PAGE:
Queen Elizabeth Attends Blackfriars (2016)

It is commonly thought that Queen Elizabeth never condescended to attend a performance in a public theatre. But it appears that she did—at least once. Buried in E. K. Chambers’ William Shakespeare  (ii, 327) is a letter from Dudley Carleton to John Chamberlain dated 29 December 1601. Carelton writes, “The Q. dined this day priuatly at my Ld Chamberlains [George Carey, then patron of Shakespeare’s company]; I came euen now from the Blackfriers, where I saw her at the play with all her candidae auditrices.”

This is proof that the Queen indeed attended a public theatre. It may be added that since she dined with her cousin George Carey, who lived at Hunsdon House, Blackfriars, she did not have far to travel. Her appearance in the theatre must have caused a sensation. The following day’s gossip must have been all about the Queen and what she was wearing, the play forgotten. It should go without saying that the Queen sat on the stage with her candidae auditrices, not among the audience.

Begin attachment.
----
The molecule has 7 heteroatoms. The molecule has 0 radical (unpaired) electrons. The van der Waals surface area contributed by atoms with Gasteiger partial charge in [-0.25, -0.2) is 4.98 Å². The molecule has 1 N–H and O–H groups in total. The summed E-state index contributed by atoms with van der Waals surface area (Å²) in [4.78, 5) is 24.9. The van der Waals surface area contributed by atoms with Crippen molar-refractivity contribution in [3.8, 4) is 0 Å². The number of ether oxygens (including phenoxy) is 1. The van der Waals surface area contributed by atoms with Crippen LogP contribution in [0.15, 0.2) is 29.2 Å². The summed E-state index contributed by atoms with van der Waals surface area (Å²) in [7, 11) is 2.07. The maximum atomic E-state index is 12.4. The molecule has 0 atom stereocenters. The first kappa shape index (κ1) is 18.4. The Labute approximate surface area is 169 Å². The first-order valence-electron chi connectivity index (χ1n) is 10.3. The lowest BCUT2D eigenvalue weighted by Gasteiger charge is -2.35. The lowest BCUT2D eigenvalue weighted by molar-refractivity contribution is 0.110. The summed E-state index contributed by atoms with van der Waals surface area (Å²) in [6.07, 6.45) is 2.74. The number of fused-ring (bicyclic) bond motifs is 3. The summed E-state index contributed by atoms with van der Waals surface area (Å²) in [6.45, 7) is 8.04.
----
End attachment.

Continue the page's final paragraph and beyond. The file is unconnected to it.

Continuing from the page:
James Burbage purchased the Blackfriars rooms on February 4, 1596.  However, the Privy Council had ruled that the premises could not be used as a public playhouse, the Blackfriars residents being dead against it. Since boy players had been tolerated in the past, it was thought such a scheme would work again. With this in mind, Burbage, and Henry Evans who had briefly managed what we might call the First Blackfriars, entered into a lease for twenty-one years at a rate of £40 per annum. (Smith, Shakespeare’s Blackfriars Playhouse, 172-5)

The Children of the Chapel must have been an immediate success. And why not? The children were well trained, and all of the top playwrights in London, except Shakespeare, were writing for them. Moreover, they managed to steal a large segment of the audience from the adult companies sparking Shakespeare’s “little eyases” passage  in Hamlet. Ben Jonson in Poetaster informs us “this winter ha’s made us all poorer, then so many starv’d snakes. No bodie comes at us; not a gentleman.” (Smith, 178-80)

After an absence of seventeen years, the Children played at Court on January 6 and February 22, 1601. On December 29 the Queen was at Blackfriars. Did she witness Jonson’s 1601 play Poetaster?